The industry insider added that “there are a number of ethical clothing brands in Cambodia that make use of deadbolts”, however “they buy in too small a quantity to be significant”.

Reverse Resources, who operate a global platform connecting textile waste producers with buyers, are an example of an organisation trying to unlock business opportunities of a circular economy within the textile industry. 

“[Opportunities in textile recycling] are improving and brands are becoming more engaged, but it is still a slow process, due to the fact that the awareness is still low on what is waste and what are the possibilities with it,” said marketing manager Marieke Koemans-Kokkelink.

“It’s a complex process due to legislation which is different per country. The current technology is growing but not scaled yet, the alignment of all stakeholders to transition takes time, effort [and] investment. However, the circular economy approach is in our eyes still the ultimate route to follow.” 

The Economic Research Institute for Asean and East Asia (Eria) analysed circular opportunities in industries across Asia in 2017. The research found that the adoption of circular economy principles could lead to economic growth of around $324 billion, with the potential to create 1.5 million jobs in Asia over the next 25 years. 

What’s important is that [upcycling] provides not only more jobs, but people learn new skills and make new connections. It opens doors for people who wouldn’t get those opportunities just working for factories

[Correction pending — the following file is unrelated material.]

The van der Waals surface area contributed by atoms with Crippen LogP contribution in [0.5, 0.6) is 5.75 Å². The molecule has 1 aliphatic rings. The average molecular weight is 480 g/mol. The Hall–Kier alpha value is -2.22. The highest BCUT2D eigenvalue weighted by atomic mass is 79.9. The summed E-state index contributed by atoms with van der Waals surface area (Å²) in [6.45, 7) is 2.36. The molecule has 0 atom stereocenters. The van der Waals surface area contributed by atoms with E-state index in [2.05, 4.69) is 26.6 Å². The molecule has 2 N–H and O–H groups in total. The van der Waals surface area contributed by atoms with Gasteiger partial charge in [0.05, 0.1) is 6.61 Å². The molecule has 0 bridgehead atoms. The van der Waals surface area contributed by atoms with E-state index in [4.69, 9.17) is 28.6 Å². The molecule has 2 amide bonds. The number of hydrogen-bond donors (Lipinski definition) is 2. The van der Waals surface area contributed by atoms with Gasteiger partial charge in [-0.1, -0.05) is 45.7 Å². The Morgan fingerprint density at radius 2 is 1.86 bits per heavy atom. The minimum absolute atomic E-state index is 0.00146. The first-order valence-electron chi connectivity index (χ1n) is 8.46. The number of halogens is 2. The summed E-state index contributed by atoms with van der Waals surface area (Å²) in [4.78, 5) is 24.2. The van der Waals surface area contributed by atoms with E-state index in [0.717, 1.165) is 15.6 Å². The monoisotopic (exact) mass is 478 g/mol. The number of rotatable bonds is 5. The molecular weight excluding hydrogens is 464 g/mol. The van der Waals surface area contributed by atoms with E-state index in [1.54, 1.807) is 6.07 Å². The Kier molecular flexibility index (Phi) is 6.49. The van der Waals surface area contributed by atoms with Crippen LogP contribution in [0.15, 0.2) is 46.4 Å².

Samphas Him of Nomi

Indeed, successful circular economy initiatives in the garment industry have been seen in Asia before and where better to begin than the world’s largest textile producer, China. In response to the damaging effects of the textile industry, China’s State Council passed the 2008 Circular Economy Promotion Law which required the textile industry, among others, to develop a circular value chain. 

This benefitted both private and third sector parties wishing to capitalise on the newly incentivised textile recycling sector. A report by The Netherlands Embassy of China in 2019 said: “The largest company in China that is working in [the textile recycling] field is Flying Ants, and from 2015 to 2018, the number of clothes that the company collected rose from 1000 tons to 40,000 tons, a significant rise.”

Flying Ants were reported as saying the rise in clothing recycled occurred due to “growing awareness among Chinese consumers and the door-to-door pick-up service”.